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Luke 1:46b-55, NRSV

And Mary said,

“My soul magnifies the Lord,
    and my spirit rejoices in God my Savior,
for he has looked with favor on the lowliness of his servant.
    Surely, from now on all generations will call me blessed;
for the Mighty One has done great things for me,
    and holy is his name.
His mercy is for those who fear him
from generation to generation.
He has shown strength with his arm;
he has scattered the proud in the thoughts of their hearts.
He has brought down the powerful from their thrones,
and lifted up the lowly;
he has filled the hungry with good things,
and sent the rich away empty.
He has helped his servant Israel,
in remembrance of his mercy,
according to the promise he made to our ancestors,
to Abraham and to his descendants forever.”

Yesterday’s reading is the more common one for Christmas morning, but this year, we have the Magnificat. And it is so appropriate! This beautiful song/prayer, sung/offered by that young mother-to-be — it’s remarkable on so many levels. She sings of things turned upside-down — and that is exactly what her baby boy came to do, isn’t it? To turn this world around, to make us think and act and live differently, to help us look out for one another and to praise God for his goodness and mercy. May it be so!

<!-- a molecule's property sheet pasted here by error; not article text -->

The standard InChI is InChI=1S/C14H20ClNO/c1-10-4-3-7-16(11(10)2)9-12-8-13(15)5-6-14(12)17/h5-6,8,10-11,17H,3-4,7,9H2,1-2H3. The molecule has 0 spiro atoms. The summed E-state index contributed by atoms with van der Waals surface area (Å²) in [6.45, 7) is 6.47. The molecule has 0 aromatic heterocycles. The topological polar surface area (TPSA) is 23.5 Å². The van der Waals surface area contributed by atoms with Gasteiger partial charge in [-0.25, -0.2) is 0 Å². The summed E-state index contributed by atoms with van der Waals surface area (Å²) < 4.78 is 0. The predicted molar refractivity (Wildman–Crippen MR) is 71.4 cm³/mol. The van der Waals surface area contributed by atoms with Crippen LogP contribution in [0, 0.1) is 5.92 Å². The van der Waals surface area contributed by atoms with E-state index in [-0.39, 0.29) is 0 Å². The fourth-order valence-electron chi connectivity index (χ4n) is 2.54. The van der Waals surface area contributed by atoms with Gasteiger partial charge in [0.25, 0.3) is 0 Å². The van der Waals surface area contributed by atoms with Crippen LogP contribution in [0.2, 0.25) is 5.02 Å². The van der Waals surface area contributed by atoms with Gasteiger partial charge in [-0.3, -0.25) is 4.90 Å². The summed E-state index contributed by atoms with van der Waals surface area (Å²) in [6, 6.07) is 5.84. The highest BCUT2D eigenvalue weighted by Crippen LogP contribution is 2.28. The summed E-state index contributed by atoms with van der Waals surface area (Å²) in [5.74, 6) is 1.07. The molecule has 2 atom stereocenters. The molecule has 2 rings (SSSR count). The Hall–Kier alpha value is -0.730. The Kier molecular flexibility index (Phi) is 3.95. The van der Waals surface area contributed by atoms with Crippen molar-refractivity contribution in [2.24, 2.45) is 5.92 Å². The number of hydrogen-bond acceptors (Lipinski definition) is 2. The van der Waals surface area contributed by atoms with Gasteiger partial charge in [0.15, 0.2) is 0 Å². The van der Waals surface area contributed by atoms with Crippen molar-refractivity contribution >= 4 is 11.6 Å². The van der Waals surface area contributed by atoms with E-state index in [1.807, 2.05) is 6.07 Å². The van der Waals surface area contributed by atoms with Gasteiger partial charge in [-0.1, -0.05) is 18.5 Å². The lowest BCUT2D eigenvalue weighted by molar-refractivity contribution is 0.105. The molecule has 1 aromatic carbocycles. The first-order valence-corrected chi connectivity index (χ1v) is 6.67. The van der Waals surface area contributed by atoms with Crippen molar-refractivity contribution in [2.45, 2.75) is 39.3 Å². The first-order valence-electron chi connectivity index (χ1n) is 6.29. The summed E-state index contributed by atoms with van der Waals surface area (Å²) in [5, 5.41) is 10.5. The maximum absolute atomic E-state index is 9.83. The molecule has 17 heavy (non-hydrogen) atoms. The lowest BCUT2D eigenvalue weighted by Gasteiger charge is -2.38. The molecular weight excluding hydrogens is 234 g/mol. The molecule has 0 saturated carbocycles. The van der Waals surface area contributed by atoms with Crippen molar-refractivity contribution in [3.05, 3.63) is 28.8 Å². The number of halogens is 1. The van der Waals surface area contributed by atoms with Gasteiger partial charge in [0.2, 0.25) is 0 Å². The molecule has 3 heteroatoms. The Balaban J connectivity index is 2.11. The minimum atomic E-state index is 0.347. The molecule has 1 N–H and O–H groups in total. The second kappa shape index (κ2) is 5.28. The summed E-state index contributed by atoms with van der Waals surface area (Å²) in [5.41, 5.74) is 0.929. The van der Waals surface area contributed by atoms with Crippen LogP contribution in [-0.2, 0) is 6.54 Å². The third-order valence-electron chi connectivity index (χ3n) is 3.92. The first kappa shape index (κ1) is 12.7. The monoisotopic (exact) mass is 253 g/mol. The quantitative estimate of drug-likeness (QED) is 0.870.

MERRY CHRISTMAS, EVERYONE!!

An Advent Journey: Reflections for Weary Travelers — Day Twenty-Five — Fourth Sunday of Advent

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Luke 1:26-38, NRSV

In the sixth month the angel Gabriel was sent by God to a town in Galilee called Nazareth, to a virgin engaged to a man whose name was Joseph, of the house of David. The virgin’s name was Mary. And he came to her and said, “Greetings, favored one! The Lord is with you.” But she was much perplexed by his words and pondered what sort of greeting this might be. The angel said to her, “Do not be afraid, Mary, for you have found favor with God. And now, you will conceive in your womb and bear a son, and you will name him Jesus. He will be great, and will be called the Son of the Most High, and the Lord God will give to him the throne of his ancestor David. He will reign over the house of Jacob forever, and of his kingdom there will be no end.” Mary said to the angel, “How can this be, since I am a virgin?” The angel said to her, “The Holy Spirit will come upon you, and the power of the Most High will overshadow you; therefore the child to be born will be holy; he will be called Son of God. And now, your relative Elizabeth in her old age has also conceived a son; and this is the sixth month for her who was said to be barren. For nothing will be impossible with God.” Then Mary said, “Here am I, the servant of the Lord; let it be with me according to your word.” Then the angel departed from her.